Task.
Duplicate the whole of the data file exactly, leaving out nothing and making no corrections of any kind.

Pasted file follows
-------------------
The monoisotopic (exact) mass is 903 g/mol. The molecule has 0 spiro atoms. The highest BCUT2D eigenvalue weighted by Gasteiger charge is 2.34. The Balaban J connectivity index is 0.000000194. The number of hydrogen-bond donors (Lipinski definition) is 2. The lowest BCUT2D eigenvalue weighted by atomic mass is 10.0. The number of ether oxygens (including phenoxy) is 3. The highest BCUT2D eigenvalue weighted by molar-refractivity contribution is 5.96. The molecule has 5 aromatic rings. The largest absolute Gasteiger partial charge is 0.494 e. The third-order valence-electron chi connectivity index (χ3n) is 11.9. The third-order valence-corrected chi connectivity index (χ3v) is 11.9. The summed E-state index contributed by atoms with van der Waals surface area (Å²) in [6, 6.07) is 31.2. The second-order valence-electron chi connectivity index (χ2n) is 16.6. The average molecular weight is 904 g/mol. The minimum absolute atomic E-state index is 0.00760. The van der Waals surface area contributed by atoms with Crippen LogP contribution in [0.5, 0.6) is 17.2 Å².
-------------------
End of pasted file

The monoisotopic (exact) mass is 903 g/mol. The molecule has 0 spiro atoms. The highest BCUT2D eigenvalue weighted by Gasteiger charge is 2.34. The Balaban J connectivity index is 0.000000194. The number of hydrogen-bond donors (Lipinski definition) is 2. The lowest BCUT2D eigenvalue weighted by atomic mass is 10.0. The number of ether oxygens (including phenoxy) is 3. The highest BCUT2D eigenvalue weighted by molar-refractivity contribution is 5.96. The molecule has 5 aromatic rings. The largest absolute Gasteiger partial charge is 0.494 e. The third-order valence-electron chi connectivity index (χ3n) is 11.9. The third-order valence-corrected chi connectivity index (χ3v) is 11.9. The summed E-state index contributed by atoms with van der Waals surface area (Å²) in [6, 6.07) is 31.2. The second-order valence-electron chi connectivity index (χ2n) is 16.6. The average molecular weight is 904 g/mol. The minimum absolute atomic E-state index is 0.00760. The van der Waals surface area contributed by atoms with Crippen LogP contribution in [0.5, 0.6) is 17.2 Å².